28 March 2008

Sick Idea: Using Patents to Kill People

How, er, sick is this?

Of all the exclusions from patentability, most poignant is the bar on patenting methods of surgery, therapy or diagnosis practised on the human or animal body. While it seeks to release medical practitioners from the shackles of commercial monopoly and legal liability when choosing how best to treat their patients, many argue that its true effect is to stifle the creation, publication and promulgation of new techniques that save lives or improve their quality.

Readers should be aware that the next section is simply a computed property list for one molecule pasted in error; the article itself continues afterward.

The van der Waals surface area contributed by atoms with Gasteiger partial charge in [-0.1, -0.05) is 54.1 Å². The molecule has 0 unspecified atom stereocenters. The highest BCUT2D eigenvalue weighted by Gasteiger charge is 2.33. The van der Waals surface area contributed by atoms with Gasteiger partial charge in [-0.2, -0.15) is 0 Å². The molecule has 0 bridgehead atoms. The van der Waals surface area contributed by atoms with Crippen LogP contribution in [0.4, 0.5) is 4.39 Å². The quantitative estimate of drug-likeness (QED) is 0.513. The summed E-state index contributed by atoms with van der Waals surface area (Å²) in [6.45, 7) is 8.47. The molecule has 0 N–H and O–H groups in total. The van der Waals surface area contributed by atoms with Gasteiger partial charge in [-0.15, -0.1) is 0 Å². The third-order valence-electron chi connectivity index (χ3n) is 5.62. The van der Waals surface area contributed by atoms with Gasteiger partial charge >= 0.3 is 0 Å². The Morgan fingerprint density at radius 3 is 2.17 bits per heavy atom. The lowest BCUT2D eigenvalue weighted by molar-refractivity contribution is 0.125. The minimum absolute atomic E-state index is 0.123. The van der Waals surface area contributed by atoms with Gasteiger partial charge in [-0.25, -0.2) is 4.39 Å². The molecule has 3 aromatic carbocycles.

Poignant? It's basic human decency. Imagine being unable to use a life-saving technique on a patient simply because it was "patented", and the licensing fees were exorbitant. Imagine, indeed, the situation in developing countries that can't even afford medical equipment, much less absurd, intellectual monopolies.

There's a reason we don't have patents on such things: they represent basic human knowledge of the kind whose invention and transmission down the generations lies at the heart of our civilisation and humanity. The day we start charging for this kind of thing is the day we as a race are in deep, deep trouble.

1 comment:

Roy Schestowitz said...

I've known about it for some time. I am filled with disgust whenever I see it again. Worse than the pharmas...